Won’t You Walk With Me?

The day the Doctor confirmed you had Cerebral Palsy will always be etched in my mind – I felt calm sat in the chair staring at your MRI results. Cerebral Palsy, at least, I thought we could conquer. I had been worried for so long and had speculated so many other possibilities, the outcome felt positive and not as alien or unbeknown as some of the other potentials. I felt reassured by the Doctor’s words and although the truth was that you may never walk, everything was still possible!

In that moment, sat in the Doctor’s room, I had clung to every minute positive. Tinted overlays had glazed over my eyes, protecting me from every uncertainty.

It wasn’t until the morning after that the seriousness of your condition cascaded over me like a thick hue of darkness. Every ‘what if’, every supposition impacted upon me greatly. The notion that I may never see you walk down the aisle as a beauteous bride or walk hand-in-hand on shopping sprees galore floored me. I realised that when you were born, even through the turmoil, I’d taken for granted that I’d still have all the little things.

I’m not sure any Mother could deny the pang of excitement they experience when they learn they’re having a girl (don’t hold this part against me, I celebrated finding out I was having a boy with just as much enthusiasm but the experiences are different). Instantly, I saw us…at the family celebrations killing it on the dance floor, I saw us sharing many a cinema trip, shopping trip, meal and cocktail. I saw myself at your ballet classes cheering you on from the side, I saw myself at sports day taking pride in your athleticism (something I undoubtedly, had been denied). Never in any of my dreams had I seen you in a wheelchair, never in my wildest thoughts had I pictured you incapable of that independence I already knew you craved.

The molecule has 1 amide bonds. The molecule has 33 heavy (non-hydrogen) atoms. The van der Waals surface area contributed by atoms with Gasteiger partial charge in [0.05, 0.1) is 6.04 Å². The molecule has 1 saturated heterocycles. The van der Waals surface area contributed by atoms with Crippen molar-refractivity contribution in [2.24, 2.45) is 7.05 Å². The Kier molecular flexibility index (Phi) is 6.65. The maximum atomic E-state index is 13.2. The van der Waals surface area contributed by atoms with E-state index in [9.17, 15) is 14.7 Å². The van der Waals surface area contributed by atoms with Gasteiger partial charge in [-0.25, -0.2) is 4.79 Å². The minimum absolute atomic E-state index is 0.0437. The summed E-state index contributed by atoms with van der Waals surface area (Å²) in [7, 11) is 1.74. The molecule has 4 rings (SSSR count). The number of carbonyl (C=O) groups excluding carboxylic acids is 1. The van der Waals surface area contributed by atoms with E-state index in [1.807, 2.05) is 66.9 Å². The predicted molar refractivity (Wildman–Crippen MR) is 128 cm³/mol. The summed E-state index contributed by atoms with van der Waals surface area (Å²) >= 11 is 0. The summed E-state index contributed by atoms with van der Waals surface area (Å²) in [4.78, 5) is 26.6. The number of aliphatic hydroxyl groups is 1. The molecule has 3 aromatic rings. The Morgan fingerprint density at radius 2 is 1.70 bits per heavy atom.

I look back now at my former self crying over these ideologies with a strong sense of sickening. How dare I be so judgemental! How dare I write your life off as though you’d accomplish less or succeed less. If only I’d known back then that all this meant was that you had more to achieve, more successes for me to witness and more hope for me to feel than I could have ever imagined.

You were – and are – after all, still my beautiful strong, determined Daughter. Please don’t think that my tears were ever for me. I cried for you! I cried that you’d never get to experience the joy of running down a bank, letting your legs tumble in the moment and the wind carry you forward. I cried that you’d never play ‘tig’ on the yard with your friends or chase the boys you fancied with daisies in your hair and love in your arms. I cried for your first dance, I cried that you’d never stand on your Daddy’s shoes as he twirled you round the living room in glee.